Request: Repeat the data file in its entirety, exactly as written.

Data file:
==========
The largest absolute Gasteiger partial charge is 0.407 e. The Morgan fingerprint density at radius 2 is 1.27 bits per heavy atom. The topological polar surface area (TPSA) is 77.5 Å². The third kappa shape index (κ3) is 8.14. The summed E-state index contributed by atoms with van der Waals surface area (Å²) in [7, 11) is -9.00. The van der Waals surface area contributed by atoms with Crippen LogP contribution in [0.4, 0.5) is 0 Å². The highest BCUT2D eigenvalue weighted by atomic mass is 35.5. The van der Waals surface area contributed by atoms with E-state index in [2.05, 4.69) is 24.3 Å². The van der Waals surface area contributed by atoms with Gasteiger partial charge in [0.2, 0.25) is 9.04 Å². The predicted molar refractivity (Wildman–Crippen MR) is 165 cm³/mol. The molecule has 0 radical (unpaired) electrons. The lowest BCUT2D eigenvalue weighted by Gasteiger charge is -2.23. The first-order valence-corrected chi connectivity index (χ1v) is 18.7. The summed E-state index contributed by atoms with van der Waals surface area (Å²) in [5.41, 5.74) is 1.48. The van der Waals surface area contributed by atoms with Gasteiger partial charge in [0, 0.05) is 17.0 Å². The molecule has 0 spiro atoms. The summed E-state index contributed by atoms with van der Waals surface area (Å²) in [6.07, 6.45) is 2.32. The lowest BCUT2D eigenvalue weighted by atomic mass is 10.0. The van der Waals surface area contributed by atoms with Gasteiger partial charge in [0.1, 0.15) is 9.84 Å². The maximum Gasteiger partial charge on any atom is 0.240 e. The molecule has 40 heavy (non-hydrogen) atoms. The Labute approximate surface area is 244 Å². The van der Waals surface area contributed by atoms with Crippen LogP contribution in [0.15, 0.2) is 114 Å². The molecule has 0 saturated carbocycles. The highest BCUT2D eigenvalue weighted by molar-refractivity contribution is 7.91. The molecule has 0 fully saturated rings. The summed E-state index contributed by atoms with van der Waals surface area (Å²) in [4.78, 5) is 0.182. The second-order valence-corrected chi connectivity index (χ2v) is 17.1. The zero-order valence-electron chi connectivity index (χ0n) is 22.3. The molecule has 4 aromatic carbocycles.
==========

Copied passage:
The largest absolute Gasteiger partial charge is 0.407 e. The Morgan fingerprint density at radius 2 is 1.27 bits per heavy atom. The topological polar surface area (TPSA) is 77.5 Å². The third kappa shape index (κ3) is 8.14. The summed E-state index contributed by atoms with van der Waals surface area (Å²) in [7, 11) is -9.00. The van der Waals surface area contributed by atoms with Crippen LogP contribution in [0.4, 0.5) is 0 Å². The highest BCUT2D eigenvalue weighted by atomic mass is 35.5. The van der Waals surface area contributed by atoms with E-state index in [2.05, 4.69) is 24.3 Å². The van der Waals surface area contributed by atoms with Gasteiger partial charge in [0.2, 0.25) is 9.04 Å². The predicted molar refractivity (Wildman–Crippen MR) is 165 cm³/mol. The molecule has 0 radical (unpaired) electrons. The lowest BCUT2D eigenvalue weighted by Gasteiger charge is -2.23. The first-order valence-corrected chi connectivity index (χ1v) is 18.7. The summed E-state index contributed by atoms with van der Waals surface area (Å²) in [5.41, 5.74) is 1.48. The van der Waals surface area contributed by atoms with Gasteiger partial charge in [0, 0.05) is 17.0 Å². The molecule has 0 spiro atoms. The summed E-state index contributed by atoms with van der Waals surface area (Å²) in [6.07, 6.45) is 2.32. The lowest BCUT2D eigenvalue weighted by atomic mass is 10.0. The van der Waals surface area contributed by atoms with Gasteiger partial charge in [0.1, 0.15) is 9.84 Å². The maximum Gasteiger partial charge on any atom is 0.240 e. The molecule has 40 heavy (non-hydrogen) atoms. The Labute approximate surface area is 244 Å². The van der Waals surface area contributed by atoms with Crippen LogP contribution in [0.15, 0.2) is 114 Å². The molecule has 0 saturated carbocycles. The highest BCUT2D eigenvalue weighted by molar-refractivity contribution is 7.91. The molecule has 0 fully saturated rings. The summed E-state index contributed by atoms with van der Waals surface area (Å²) in [4.78, 5) is 0.182. The second-order valence-corrected chi connectivity index (χ2v) is 17.1. The zero-order valence-electron chi connectivity index (χ0n) is 22.3. The molecule has 4 aromatic carbocycles.